Coach Lindsay has spoken about the book Atomic Habits and this led me to be more intentional with completing my household tasks, work projects, and signing notes for work.  I don’t spend time scrolling on facebook mindlessly for 30 minutes. When my son is with my husband, I hit the ground running. I’ll throw a recipe together. I’ll do a quick work out. I’ll take a bath and journal.  I’ll complete a presentation for an upcoming lecture. I used to push things to later in the day and now I try to take advantage of every opportunity to fit in a task.  There is not going to be a better time to do what I have time for now. Seems incredibly simple, right? However, sometimes being a mom feels so overwhelming, getting started with any step feels insurmountable.  “Motivation follows action” – Coach Kirstin. In the past, I would wait for motivation all day. Instead, I commit to an action. I always feel better, less overwhelmed, more fulfilled, and in more control by having this new plan.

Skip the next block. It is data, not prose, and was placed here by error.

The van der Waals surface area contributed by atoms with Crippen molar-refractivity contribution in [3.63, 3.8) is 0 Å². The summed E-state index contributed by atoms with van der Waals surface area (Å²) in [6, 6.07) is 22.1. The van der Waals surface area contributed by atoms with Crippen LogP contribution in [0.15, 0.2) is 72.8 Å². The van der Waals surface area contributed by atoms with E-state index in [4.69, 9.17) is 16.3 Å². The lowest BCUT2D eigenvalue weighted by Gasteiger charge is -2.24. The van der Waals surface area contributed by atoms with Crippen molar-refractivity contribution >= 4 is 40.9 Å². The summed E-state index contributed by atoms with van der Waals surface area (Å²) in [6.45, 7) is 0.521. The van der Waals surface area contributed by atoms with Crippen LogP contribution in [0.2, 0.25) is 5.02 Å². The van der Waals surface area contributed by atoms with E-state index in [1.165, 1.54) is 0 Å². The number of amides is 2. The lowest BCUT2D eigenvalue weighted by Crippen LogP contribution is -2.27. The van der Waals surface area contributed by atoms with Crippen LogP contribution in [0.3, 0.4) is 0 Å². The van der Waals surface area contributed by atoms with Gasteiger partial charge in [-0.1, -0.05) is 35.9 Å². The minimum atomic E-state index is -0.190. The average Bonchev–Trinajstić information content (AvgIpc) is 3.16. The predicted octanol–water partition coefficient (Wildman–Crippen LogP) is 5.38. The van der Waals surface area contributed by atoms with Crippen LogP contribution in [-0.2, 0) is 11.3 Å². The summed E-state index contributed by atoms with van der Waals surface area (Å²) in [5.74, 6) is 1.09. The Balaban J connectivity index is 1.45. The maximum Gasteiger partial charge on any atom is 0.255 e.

I have learned to speak out loud about my goals. I let my husband and sister know my work out goals. This gives my husband opportunities to support me,

“Hey, you should take 30 minutes to work out”.

This is so helpful. It’s so easy as a mom to feel guilty doing anything for yourself. Having other people in your corner, reminds you that you are important.  My sister and I use the google keep app to list our goals for that month. Then we text each other to check in how those goals are going, what we can do to improve and what are key ways we plan to implement them.